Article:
It hardly needs to be said at this point but Monument Valley is awesome. Watching horses streak across the plains ferociously kicking up storms of dust never grows old. Nor do images of Wayne and Pedro Armendariz perched on a towering rock formation taking in the view. You can’t make this stuff up. The beauty is majestic as only natural topography can be without input by human hands or CGI — the way it was probably meant to be photographed.

There’s the impending threat of Indians making their way south. Telegraph lines are down again. So a visit is paid to the scruffy horse trader who is quite conveniently liaison between the American Indians and the government within the territory. Despite his contempt for Meacham, Thursday will not do anything about him nor does he attempt any diplomacy with the belligerent Cochise. He decides instead on the executive decision to make an all-out charge on the Native Americans forces who are waiting, guns cocked and ready.

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In the waning moments, Fort Apache becomes a more fully-realized, even emphatic indictment of recalcitrant and bluntly antagonistic leadership. Thursday holds a very entitled station — whatever he says, he says on behalf of the United States government — and no one else can say anything otherwise. What they do protest he backs up with regulations, honors, and code of conducts that might as well bury everyone.

Instead of addressing any area of compromise as minor as it might be, there is a straight and decisive path cut through any issue. They ride toward their inevitable deaths. The final bugle sounds for charge and yet it’s hardly a battle, target practice is more like it, and the horrifying thing is most everyone knows it going in. But when a man such as Colonel Thursday holds the reins you reluctantly cave to his demands lest you be clapped in irons for insubordination — even when the decisions are near lunacy. York is the one man brave enough to stand against and lives to fight another day. Many others are not so lucky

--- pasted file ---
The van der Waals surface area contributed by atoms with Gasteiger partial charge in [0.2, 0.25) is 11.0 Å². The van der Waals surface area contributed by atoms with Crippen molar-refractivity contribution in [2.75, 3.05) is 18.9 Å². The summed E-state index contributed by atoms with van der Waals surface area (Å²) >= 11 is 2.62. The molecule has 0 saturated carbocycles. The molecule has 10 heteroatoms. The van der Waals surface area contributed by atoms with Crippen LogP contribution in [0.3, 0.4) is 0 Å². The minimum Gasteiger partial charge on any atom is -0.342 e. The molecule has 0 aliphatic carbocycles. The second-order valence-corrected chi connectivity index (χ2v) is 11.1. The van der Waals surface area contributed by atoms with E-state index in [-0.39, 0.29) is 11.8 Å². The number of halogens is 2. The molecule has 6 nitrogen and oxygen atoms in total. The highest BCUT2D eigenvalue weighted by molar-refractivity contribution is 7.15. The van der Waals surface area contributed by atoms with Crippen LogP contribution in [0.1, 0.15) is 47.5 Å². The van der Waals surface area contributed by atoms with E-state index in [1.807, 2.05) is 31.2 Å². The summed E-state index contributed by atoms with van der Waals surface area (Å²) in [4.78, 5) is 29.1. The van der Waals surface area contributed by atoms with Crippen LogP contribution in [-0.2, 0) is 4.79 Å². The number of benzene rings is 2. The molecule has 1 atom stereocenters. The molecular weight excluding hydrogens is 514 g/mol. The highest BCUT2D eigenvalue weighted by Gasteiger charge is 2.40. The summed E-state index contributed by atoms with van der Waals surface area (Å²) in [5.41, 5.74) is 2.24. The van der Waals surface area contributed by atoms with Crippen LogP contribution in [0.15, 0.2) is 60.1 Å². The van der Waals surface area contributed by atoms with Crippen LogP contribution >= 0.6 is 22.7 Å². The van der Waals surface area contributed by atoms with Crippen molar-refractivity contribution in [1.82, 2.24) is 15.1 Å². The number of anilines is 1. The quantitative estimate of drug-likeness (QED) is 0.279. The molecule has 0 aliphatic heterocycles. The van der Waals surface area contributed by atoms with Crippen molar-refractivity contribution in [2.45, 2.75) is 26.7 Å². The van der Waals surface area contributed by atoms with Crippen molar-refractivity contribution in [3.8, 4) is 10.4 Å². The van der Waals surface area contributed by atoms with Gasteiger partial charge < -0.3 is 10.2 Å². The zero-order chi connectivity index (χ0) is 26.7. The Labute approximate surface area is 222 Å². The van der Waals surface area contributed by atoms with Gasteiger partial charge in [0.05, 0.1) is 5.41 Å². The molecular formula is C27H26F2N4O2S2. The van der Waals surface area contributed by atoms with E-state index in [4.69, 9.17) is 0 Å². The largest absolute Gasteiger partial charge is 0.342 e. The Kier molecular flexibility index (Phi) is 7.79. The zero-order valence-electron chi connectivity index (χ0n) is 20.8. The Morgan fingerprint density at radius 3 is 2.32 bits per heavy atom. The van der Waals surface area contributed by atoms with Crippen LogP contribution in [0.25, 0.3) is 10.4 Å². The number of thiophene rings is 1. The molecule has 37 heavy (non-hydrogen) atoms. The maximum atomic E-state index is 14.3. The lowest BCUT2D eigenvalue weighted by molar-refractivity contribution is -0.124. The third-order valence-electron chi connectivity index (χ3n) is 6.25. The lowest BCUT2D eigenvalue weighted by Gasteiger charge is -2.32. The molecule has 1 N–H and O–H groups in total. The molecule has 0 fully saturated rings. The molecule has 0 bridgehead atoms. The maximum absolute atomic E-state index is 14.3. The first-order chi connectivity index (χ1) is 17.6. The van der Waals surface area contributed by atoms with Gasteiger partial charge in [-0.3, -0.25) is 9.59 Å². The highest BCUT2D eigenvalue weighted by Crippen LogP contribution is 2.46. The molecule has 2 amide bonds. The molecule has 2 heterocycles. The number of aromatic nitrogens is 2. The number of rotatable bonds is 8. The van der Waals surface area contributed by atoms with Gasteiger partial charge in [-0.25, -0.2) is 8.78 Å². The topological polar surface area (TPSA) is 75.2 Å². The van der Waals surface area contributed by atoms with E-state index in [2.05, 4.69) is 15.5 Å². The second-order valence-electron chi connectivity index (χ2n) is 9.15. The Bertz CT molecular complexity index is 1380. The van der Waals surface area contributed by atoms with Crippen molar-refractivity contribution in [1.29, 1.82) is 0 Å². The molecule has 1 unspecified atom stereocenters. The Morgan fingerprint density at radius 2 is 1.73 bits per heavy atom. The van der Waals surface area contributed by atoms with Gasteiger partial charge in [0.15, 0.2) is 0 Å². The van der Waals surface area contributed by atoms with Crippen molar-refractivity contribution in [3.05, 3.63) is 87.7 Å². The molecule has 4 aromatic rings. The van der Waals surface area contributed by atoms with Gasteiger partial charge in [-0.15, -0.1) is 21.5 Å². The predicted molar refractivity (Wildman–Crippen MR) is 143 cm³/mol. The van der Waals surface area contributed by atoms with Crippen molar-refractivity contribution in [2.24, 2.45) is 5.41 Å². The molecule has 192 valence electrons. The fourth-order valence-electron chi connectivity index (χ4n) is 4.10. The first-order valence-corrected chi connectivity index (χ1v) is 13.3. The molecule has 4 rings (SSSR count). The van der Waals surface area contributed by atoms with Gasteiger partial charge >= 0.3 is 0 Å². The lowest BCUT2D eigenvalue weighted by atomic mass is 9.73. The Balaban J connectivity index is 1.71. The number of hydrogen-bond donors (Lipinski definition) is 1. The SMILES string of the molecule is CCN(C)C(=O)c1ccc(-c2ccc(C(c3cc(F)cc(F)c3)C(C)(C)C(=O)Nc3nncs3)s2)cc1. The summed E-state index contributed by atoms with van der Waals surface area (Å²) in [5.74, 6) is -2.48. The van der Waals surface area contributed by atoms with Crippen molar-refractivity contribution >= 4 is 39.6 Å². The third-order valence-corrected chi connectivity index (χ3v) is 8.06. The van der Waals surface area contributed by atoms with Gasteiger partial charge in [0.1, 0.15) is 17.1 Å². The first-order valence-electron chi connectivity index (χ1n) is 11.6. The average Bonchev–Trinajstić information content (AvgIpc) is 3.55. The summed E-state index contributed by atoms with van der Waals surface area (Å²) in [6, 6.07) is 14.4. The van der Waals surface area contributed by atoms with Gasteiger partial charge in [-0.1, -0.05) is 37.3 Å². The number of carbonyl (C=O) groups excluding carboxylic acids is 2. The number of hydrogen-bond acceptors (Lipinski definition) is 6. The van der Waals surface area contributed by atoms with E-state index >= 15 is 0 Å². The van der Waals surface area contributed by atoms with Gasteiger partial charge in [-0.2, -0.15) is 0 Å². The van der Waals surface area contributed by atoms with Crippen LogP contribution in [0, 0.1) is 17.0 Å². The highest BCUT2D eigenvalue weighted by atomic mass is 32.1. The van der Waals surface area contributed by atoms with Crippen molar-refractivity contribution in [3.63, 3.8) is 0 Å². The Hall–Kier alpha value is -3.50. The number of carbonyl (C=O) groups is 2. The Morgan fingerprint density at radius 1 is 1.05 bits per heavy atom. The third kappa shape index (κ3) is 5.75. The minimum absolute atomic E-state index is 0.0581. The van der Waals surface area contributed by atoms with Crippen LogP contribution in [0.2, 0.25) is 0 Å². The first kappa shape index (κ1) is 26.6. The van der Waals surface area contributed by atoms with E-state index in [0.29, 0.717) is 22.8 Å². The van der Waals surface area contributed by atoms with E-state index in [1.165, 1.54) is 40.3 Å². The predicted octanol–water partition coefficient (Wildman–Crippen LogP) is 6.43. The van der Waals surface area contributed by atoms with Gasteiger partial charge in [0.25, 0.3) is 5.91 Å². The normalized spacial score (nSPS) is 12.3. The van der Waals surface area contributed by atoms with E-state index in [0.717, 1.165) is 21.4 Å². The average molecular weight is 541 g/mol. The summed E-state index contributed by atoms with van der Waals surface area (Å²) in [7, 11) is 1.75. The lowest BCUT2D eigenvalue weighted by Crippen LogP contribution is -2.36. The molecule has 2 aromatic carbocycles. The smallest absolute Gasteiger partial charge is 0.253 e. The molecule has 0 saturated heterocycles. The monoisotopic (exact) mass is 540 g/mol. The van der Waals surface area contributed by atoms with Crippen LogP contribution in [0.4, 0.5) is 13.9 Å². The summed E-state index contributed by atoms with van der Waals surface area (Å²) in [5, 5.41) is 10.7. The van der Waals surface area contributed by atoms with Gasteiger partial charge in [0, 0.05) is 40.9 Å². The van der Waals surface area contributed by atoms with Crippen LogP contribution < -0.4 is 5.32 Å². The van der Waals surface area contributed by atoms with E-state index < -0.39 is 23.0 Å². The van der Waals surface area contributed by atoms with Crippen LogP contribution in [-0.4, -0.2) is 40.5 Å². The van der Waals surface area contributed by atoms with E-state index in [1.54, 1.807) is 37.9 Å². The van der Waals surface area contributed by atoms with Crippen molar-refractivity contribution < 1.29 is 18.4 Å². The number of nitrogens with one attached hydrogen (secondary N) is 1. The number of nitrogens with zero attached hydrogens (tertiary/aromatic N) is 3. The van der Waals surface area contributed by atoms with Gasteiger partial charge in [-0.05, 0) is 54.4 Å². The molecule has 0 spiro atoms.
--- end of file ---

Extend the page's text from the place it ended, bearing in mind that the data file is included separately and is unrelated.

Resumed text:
If Custer’s Last Stand was anything like this, it makes complete sense and simultaneously becomes an even more terrifying piece of history. In what might be called an early precursor to the glorification of a hero’s legend in The Man Who Shot Liberty Valance (1961), much the same treatment is provided here for the far more dubious Owen Thursday. Once more Ford’s picture is able to get at this obvious discrepancy by pulling away and looking at the story from those folks who canonize history for all posterity. It’s oftentimes the newspaper men who are afforded that privilege. Whether their effusive praises are in order is another matter entirely and by the end, Ford Apache is a sobering portrait. It comes so far from seemingly homely even jovial roots within the compound.

So many lives were needlessly sacrificed so one man could be heralded a legend. The frightening thing is that Thursday was not a mere glory seeker; he fervently believed what he was doing was in the right. That kind of dogged methodology proved itself highly pernicious when no thought was given to discretion of any kind. It’s simply blind execution of duty. Whether it evokes Kant or not, I cannot help but think of one of the most famous examples of this in Adolf Eichmann, acting as a lowly Holocaust architect, who nevertheless proved the consequences of such a philosophy.

The dark horse of the Ford pictures, Fort Apache begins as one beast and comes out quite a different animal by the end. It so easily gets sidetracked, distracted, and lulled into different scenarios and there never is a true sense of urgency to keep the picture moving toward an obvious conclusion. Still, in the end, we get the finale and it’s unnerving as both a commentary and another projection of the mythical West. Somehow Ford stitches it together as a two-edged sword of both indictment and a moving paean to those passed.

4/5 Stars

The Horse Soldiers (1959)

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The Horse Soldiers is the one and only teaming of John Wayne and William Holden in a story based on the raids of Colonel Benjamin Grierson during the Civil War. John Ford casts the story as a brand of folklore carried through the air by the songs sung on the trail by a regiment riding in their formation. “I Left My Love” and “When Johnny Comes Marching Home” are the two prime examples ringing out on more than one occasion.